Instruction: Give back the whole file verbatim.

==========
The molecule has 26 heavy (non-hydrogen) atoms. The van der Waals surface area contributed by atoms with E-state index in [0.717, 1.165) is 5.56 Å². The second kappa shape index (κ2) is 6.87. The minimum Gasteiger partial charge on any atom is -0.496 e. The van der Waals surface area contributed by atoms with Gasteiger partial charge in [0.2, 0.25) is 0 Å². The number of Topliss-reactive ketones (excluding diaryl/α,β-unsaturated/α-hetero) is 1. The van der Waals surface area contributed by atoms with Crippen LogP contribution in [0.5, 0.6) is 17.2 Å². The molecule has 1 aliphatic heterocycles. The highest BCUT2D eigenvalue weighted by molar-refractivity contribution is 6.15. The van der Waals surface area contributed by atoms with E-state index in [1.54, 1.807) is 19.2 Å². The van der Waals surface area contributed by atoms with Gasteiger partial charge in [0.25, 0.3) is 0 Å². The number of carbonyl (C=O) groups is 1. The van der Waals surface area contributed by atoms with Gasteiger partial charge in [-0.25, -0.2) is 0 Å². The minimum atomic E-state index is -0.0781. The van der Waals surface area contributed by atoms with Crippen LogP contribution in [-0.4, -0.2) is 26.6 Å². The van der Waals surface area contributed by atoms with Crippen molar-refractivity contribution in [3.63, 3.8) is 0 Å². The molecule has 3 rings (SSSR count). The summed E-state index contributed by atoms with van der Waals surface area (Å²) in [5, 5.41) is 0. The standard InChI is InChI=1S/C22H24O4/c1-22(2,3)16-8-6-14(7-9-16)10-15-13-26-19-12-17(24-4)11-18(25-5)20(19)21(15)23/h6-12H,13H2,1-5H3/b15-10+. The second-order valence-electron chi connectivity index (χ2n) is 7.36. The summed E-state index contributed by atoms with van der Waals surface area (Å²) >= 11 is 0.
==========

The molecule has 26 heavy (non-hydrogen) atoms. The van der Waals surface area contributed by atoms with E-state index in [0.717, 1.165) is 5.56 Å². The second kappa shape index (κ2) is 6.87. The minimum Gasteiger partial charge on any atom is -0.496 e. The van der Waals surface area contributed by atoms with Gasteiger partial charge in [0.2, 0.25) is 0 Å². The number of Topliss-reactive ketones (excluding diaryl/α,β-unsaturated/α-hetero) is 1. The van der Waals surface area contributed by atoms with Crippen LogP contribution in [0.5, 0.6) is 17.2 Å². The molecule has 1 aliphatic heterocycles. The highest BCUT2D eigenvalue weighted by molar-refractivity contribution is 6.15. The van der Waals surface area contributed by atoms with E-state index in [1.54, 1.807) is 19.2 Å². The van der Waals surface area contributed by atoms with Gasteiger partial charge in [0.25, 0.3) is 0 Å². The number of carbonyl (C=O) groups is 1. The van der Waals surface area contributed by atoms with Gasteiger partial charge in [-0.25, -0.2) is 0 Å². The minimum atomic E-state index is -0.0781. The van der Waals surface area contributed by atoms with Crippen LogP contribution in [-0.4, -0.2) is 26.6 Å². The van der Waals surface area contributed by atoms with Crippen molar-refractivity contribution in [3.63, 3.8) is 0 Å². The molecule has 3 rings (SSSR count). The summed E-state index contributed by atoms with van der Waals surface area (Å²) in [5, 5.41) is 0. The standard InChI is InChI=1S/C22H24O4/c1-22(2,3)16-8-6-14(7-9-16)10-15-13-26-19-12-17(24-4)11-18(25-5)20(19)21(15)23/h6-12H,13H2,1-5H3/b15-10+. The second-order valence-electron chi connectivity index (χ2n) is 7.36. The summed E-state index contributed by atoms with van der Waals surface area (Å²) >= 11 is 0.